One of the most important things a brand can do is understand its target consumer, and social media provides rich data for customer profiles. A new study commissioned by digital marketing firm 140 Proof and digital think tank IPG Media suggests that not only is the data readily available, it evolves over time.
Indeed, consumers show interest in connecting with brands online. Nearly 60 percent of them are willing to like or follow a brand on social media. However, people like to keep their social profiles well-siloed and use different networks for different interests. In fact, the study indicated that more than half of all social media users are on more than four different networks; 23 percent use seven or more.
Matt Rosenberg, SVP of marketing for 140 Proof, says juggling multiple social networks makes sense. While a mega-network like Facebook seems like a general interest platform, as new networks develop, social media platforms are becoming more specialized.
“Instagram is the network based on photography and Snapchat is the network based on photography you might be embarrassed by,” he says. “Pinterest is turning out to be a remarkable platform for interacting with brands and products and aspirations of the kind of lifestyle that you want to lead.”
The study indicates that people use what is referred to as “social hygiene” to manage their multiple profiles. This practice includes pruning and tuning their social profiles to reflect evolving interests. Brands who don’t develop real connections often get caught in the cycle of social hygiene.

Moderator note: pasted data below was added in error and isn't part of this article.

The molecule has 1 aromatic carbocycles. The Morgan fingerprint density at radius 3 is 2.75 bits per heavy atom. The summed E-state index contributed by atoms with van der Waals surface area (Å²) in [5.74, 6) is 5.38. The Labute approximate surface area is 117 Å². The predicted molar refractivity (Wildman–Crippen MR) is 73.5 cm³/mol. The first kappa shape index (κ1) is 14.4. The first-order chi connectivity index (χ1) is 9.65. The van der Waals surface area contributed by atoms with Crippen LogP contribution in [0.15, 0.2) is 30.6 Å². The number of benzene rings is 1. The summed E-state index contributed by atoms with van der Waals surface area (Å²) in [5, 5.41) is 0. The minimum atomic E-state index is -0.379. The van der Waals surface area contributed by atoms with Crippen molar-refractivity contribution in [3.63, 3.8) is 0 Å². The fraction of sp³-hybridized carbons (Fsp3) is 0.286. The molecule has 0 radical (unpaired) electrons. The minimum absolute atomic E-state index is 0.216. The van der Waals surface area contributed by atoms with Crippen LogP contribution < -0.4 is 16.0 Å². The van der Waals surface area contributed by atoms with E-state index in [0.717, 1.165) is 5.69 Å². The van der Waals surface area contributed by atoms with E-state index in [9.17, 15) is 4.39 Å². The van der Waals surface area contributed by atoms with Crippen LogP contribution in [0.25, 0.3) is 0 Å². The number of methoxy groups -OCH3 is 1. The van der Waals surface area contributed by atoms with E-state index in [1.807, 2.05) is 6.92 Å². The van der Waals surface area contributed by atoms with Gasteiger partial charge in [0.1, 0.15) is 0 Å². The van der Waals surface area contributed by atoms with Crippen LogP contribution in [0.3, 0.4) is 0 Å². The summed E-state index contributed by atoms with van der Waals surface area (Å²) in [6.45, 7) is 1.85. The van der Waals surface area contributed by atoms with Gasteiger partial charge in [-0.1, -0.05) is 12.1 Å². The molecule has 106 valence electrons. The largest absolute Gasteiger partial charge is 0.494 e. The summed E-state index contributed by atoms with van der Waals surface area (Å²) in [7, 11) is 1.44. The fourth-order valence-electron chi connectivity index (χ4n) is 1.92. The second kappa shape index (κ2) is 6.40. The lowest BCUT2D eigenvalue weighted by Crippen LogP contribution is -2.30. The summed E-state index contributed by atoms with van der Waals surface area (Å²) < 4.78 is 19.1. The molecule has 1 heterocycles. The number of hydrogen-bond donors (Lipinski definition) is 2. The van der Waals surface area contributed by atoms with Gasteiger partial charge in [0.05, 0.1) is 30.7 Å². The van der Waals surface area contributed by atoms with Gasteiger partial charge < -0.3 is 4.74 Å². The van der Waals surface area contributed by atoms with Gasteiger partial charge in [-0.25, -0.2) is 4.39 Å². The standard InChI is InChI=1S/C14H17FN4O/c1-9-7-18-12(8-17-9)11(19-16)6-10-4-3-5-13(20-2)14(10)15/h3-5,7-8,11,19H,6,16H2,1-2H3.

Rosenberg says that marketers made the fatal mistake of thinking social profiles were stagnant, and focused too much on gaining more fans. However, according to the study, 61 percent of people will unfollow brands because the content is no longer relevant, they no longer purchase from the brand or because the connection was tenuous to begin with.
“Connections without substance don’t really add up to much,” Rosenberg says.
The solution is to understand that consumers want to connect with brands based on various interests. The marketers who know how to turn social data into customer interest profiles will fare best when it comes to maintaining strong social connections with consumers. Rosenberg says it’s time for brands to stop trying to act like people on social media. He says that when people like brands on social media, it’s like a badge.
“Just as we, in real life, manage our relationships and keep the people who are most important and interesting to us in our circle — we manage in the brands we like, and we manage out the ones that communicate awkwardly,” he says.